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Enumerable.Aggregate<TSource> Method (IEnumerable<TSource>, Func<TSource, TSource, TSource>)

Applies an accumulator function over a sequence.

Namespace:  System.Linq
Assemblies:   System.Linq (in System.Linq.dll)
  System.Core (in System.Core.dll)

public static TSource Aggregate<TSource>(
	this IEnumerable<TSource> source,
	Func<TSource, TSource, TSource> func
)

Type Parameters

TSource

The type of the elements of source.

Parameters

source
Type: System.Collections.Generic.IEnumerable<TSource>

An IEnumerable<T> to aggregate over.

func
Type: System.Func<TSource, TSource, TSource>

An accumulator function to be invoked on each element.

Return Value

Type: TSource
The final accumulator value.

Usage Note

In Visual Basic and C#, you can call this method as an instance method on any object of type IEnumerable<TSource>. When you use instance method syntax to call this method, omit the first parameter. For more information, see Extension Methods (Visual Basic) or Extension Methods (C# Programming Guide).

ExceptionCondition
ArgumentNullException

source or func is null.

InvalidOperationException

source contains no elements.

The Aggregate<TSource>(IEnumerable<TSource>, Func<TSource, TSource, TSource>) method makes it simple to perform a calculation over a sequence of values. This method works by calling func one time for each element in source except the first one. Each time func is called, Aggregate<TSource>(IEnumerable<TSource>, Func<TSource, TSource, TSource>) passes both the element from the sequence and an aggregated value (as the first argument to func). The first element of source is used as the initial aggregate value. The result of func replaces the previous aggregated value. Aggregate<TSource>(IEnumerable<TSource>, Func<TSource, TSource, TSource>) returns the final result of func.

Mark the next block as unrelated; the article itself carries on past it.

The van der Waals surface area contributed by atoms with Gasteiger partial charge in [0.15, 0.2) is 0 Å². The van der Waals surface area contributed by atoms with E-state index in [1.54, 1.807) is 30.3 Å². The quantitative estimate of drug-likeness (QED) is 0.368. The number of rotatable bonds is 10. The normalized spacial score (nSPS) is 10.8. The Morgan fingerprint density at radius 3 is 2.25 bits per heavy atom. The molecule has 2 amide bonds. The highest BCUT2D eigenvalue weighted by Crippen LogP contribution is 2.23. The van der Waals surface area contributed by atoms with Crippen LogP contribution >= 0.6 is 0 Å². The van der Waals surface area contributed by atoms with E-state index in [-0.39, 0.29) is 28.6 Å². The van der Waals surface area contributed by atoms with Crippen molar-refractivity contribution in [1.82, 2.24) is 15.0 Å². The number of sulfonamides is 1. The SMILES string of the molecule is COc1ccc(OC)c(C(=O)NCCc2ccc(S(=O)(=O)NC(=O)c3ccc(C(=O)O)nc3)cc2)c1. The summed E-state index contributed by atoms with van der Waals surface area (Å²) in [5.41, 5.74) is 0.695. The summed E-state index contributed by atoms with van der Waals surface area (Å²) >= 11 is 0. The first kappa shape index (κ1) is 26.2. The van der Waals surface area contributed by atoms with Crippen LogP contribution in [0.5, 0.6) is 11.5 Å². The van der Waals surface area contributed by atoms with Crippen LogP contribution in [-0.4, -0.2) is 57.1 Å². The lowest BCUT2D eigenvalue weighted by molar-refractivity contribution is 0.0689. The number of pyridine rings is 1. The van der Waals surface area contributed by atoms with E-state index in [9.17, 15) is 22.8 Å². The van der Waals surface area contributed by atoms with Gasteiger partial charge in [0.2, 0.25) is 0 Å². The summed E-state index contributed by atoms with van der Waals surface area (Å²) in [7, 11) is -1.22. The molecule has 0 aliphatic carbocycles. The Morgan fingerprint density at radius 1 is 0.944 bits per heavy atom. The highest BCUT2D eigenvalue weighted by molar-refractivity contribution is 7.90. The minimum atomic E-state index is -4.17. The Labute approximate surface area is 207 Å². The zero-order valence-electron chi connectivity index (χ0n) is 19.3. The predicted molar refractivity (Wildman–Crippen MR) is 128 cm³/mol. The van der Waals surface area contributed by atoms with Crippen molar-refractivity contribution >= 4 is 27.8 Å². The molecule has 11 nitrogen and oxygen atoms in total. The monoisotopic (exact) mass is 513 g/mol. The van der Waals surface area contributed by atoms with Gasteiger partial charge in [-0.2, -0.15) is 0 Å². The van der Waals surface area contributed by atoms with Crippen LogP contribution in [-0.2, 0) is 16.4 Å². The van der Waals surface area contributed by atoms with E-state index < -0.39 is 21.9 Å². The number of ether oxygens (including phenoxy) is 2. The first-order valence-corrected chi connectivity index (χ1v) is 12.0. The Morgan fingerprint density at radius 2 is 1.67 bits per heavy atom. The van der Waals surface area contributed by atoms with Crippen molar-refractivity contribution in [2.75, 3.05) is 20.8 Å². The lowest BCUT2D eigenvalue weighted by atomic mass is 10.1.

This overload of the Aggregate method isn't suitable for all cases because it uses the first element of source as the initial aggregate value. You should choose another overload if the return value should include only the elements of source that meet a certain condition. For example, this overload isn't reliable if you want to calculate the sum of the even numbers in source. The result will be incorrect if the first element is odd instead of even.

To simplify common aggregation operations, the standard query operators also include a general purpose count method, Count, and four numeric aggregation methods, namely Min, Max, Sum, and Average.

The following code example demonstrates how to reverse the order of words in a string by using Aggregate.

            string sentence = "the quick brown fox jumps over the lazy dog";

            // Split the string into individual words. 
            string[] words = sentence.Split(' ');

            // Prepend each word to the beginning of the  
            // new sentence to reverse the word order. 
            string reversed = words.Aggregate((workingSentence, next) =>
                                                  next + " " + workingSentence);

            Console.WriteLine(reversed);

            // This code produces the following output: 
            // 
            // dog lazy the over jumps fox brown quick the 

.NET Framework

Supported in: 4.6, 4.5, 4, 3.5

.NET Framework Client Profile

Supported in: 4, 3.5 SP1

Portable Class Library

Supported in: Portable Class Library

.NET for Windows Store apps

Supported in: Windows 8

Supported in: Windows Phone 8.1

Supported in: Windows Phone Silverlight 8.1

Supported in: Windows Phone Silverlight 8

Windows Phone 8.1, Windows Phone 8, Windows 8.1, Windows Server 2012 R2, Windows 8, Windows Server 2012, Windows 7, Windows Vista SP2, Windows Server 2008 (Server Core Role not supported), Windows Server 2008 R2 (Server Core Role supported with SP1 or later; Itanium not supported)

The .NET Framework does not support all versions of every platform. For a list of the supported versions, see .NET Framework System Requirements.

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